Cell Phone Sabbaticals for Sanity
By Susan L. Lipson

A cartoon from The New Yorker depicts a woman reclining on a beach while searching through her purse for her cell phone and saying to two fellow beachgoers: “I’ll be on vacation until I find my cell phone.” The warmth of the sand on her bare toes, and the hypnotic shushing of the ocean, will immediately vanish once her fingers touch the cool screen of the smart phone, and her ears tune in to the insistent beep of notifications. Although cell phones act like stabilizing anchors by keeping us connected and reachable even as we continue to make waves, they simultaneously restrain us from floating off to relax at sea, away from responsibilities, in stress-free vacation mode. To truly enjoy a vacation—uninterrupted by telephone calls from home or work, disconnected from emails that demand responses or dictate tasks, unaware of social media campaigns and calls for attention to a tiny screen—we must “dumb down” our smart phones and develop a “vacation mode” (or at least a vacation mindset) that would restrict cell phone usage during preprogrammed travel dates.

Ironically, we cannot fully recharge ourselves while attached to fully computerized phones that are never unplugged; we must unplug and power down in order to empower ourselves to experience the temporary freedom known as “vacation.” Communication, while essential to human existence, requires energy, sometimes from electronic devices as well as from the humans who operate them. Conservation of that energy is the purpose of a vacation—like a reset button on a continuously running computer. If we tune out of business-world communications via electronic devices, and instead tune in to face-to-face interpersonal communication or introspective communication via meditation or quiet time, then we can truly experience the bliss of losing ourselves in our thoughts, in new activities, and in the company of our fellow vacationers.

The paranoia of powering off keeps too many people from finding the peace they need for their own health. They worry about missing “Something Important”—whatever that might be. Thus, this over-connectedness may even be a new kind of anxiety disorder (not to mention an addiction). The symptoms of this contagious disorder manifest themselves as cell phones left on dinner tables between diners; as darting eyes that attempt to appear engaged while checking for flashes and notification banners; as vibrating pockets and purses that frequently evoke dashes to bathrooms or lobbies; as excessive interest in Wi-Fi availability in selecting public places to meet with others; and as avoidance of any communication that does not involve typing. In the days when phones were only for calling people, we left our computers in our offices, along with automatic “vacation responder” messages to notify contacts that we would be incommunicative for a certain time period. We traveled, back then, not with Bluetooth devices in our ears, but with headphones to listen to our favorite music. Today, however, our phones are pocket computers, enabling us to take work and obligations with us wherever we roam, turning us into stressed-out workaholics who even use “silent mode” to communicate stealthily in every context.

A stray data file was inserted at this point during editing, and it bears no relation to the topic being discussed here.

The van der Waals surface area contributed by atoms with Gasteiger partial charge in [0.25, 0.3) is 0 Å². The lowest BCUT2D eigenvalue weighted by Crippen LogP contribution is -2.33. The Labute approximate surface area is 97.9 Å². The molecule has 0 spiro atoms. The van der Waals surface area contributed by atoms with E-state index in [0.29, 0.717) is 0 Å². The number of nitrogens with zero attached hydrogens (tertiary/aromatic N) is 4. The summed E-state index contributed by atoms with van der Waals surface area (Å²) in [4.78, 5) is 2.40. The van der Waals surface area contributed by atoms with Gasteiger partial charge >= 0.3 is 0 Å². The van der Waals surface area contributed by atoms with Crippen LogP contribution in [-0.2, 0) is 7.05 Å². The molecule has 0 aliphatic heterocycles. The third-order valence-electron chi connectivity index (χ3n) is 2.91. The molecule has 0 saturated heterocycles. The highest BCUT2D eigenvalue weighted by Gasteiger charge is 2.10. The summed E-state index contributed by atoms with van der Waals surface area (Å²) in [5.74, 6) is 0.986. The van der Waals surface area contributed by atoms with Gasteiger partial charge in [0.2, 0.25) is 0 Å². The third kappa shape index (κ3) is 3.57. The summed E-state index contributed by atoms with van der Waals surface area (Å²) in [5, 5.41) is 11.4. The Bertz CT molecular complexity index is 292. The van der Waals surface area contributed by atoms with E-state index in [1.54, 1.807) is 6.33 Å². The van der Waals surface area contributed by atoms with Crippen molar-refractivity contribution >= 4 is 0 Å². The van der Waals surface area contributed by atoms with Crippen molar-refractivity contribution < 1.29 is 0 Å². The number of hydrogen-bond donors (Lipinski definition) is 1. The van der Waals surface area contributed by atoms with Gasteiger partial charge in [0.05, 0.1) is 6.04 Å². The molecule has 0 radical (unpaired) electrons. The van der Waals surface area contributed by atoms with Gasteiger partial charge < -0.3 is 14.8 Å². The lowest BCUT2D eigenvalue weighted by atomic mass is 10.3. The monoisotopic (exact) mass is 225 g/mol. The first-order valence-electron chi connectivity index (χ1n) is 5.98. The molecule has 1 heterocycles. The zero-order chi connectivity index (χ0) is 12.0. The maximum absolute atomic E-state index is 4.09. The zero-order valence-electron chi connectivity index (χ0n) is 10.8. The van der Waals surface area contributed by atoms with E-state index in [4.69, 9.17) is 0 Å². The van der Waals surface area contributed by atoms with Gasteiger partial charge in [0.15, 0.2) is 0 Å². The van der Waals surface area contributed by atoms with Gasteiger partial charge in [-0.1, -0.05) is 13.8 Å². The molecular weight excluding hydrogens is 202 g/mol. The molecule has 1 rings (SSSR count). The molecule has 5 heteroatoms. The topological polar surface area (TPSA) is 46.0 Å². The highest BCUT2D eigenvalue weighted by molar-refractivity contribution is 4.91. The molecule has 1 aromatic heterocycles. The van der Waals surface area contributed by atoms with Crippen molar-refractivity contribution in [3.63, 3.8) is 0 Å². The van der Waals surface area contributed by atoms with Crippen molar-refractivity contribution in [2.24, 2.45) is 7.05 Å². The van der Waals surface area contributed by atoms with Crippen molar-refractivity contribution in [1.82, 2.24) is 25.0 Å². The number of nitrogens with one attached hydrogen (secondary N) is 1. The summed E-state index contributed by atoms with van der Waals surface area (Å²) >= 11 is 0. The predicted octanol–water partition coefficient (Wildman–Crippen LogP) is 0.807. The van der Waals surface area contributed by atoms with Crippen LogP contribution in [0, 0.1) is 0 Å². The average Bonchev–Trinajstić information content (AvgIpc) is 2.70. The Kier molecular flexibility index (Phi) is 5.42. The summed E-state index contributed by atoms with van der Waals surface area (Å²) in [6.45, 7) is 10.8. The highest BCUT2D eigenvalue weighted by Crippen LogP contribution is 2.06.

The stress-related health risks associated with over-connectedness point to a need for phones to offer to a new, user-programmed “vacation mode." This self-regulated mode could be restricted to: 1) phone calls to designated Vacation-Approved Favorites (family and close friends); 2) camera shots that could automatically be stored in a folder titled “Vacation Photos”; 3) travel information apps (for transportation, lodging, maps, restaurant and tourist site reviews); and 4) music players. Time off can only serve its rejuvenating purpose if we turn off, as much as possible, our connections to the working world.